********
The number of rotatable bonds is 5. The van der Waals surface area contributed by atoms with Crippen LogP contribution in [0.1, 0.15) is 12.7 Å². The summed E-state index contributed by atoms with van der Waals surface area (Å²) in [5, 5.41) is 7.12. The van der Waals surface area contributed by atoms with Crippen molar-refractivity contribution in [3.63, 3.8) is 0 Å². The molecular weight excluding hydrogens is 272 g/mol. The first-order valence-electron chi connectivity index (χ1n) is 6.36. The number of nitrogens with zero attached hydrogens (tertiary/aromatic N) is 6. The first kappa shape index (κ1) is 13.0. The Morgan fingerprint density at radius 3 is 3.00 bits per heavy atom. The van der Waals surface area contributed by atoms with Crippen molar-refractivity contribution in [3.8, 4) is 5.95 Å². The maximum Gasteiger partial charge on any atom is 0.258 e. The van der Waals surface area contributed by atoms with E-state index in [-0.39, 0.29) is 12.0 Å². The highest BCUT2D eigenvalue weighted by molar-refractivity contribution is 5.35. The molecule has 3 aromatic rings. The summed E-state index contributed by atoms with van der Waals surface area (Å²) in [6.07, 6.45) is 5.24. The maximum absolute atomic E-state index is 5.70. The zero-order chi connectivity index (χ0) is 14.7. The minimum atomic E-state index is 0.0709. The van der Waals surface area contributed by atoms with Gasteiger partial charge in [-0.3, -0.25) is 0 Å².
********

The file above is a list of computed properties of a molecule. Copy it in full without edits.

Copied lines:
The number of rotatable bonds is 5. The van der Waals surface area contributed by atoms with Crippen LogP contribution in [0.1, 0.15) is 12.7 Å². The summed E-state index contributed by atoms with van der Waals surface area (Å²) in [5, 5.41) is 7.12. The van der Waals surface area contributed by atoms with Crippen molar-refractivity contribution in [3.63, 3.8) is 0 Å². The molecular weight excluding hydrogens is 272 g/mol. The first-order valence-electron chi connectivity index (χ1n) is 6.36. The number of nitrogens with zero attached hydrogens (tertiary/aromatic N) is 6. The first kappa shape index (κ1) is 13.0. The Morgan fingerprint density at radius 3 is 3.00 bits per heavy atom. The van der Waals surface area contributed by atoms with Crippen molar-refractivity contribution in [3.8, 4) is 5.95 Å². The maximum Gasteiger partial charge on any atom is 0.258 e. The van der Waals surface area contributed by atoms with E-state index in [-0.39, 0.29) is 12.0 Å². The highest BCUT2D eigenvalue weighted by molar-refractivity contribution is 5.35. The molecule has 3 aromatic rings. The summed E-state index contributed by atoms with van der Waals surface area (Å²) in [6.07, 6.45) is 5.24. The maximum absolute atomic E-state index is 5.70. The zero-order chi connectivity index (χ0) is 14.7. The minimum atomic E-state index is 0.0709. The van der Waals surface area contributed by atoms with Gasteiger partial charge in [-0.3, -0.25) is 0 Å².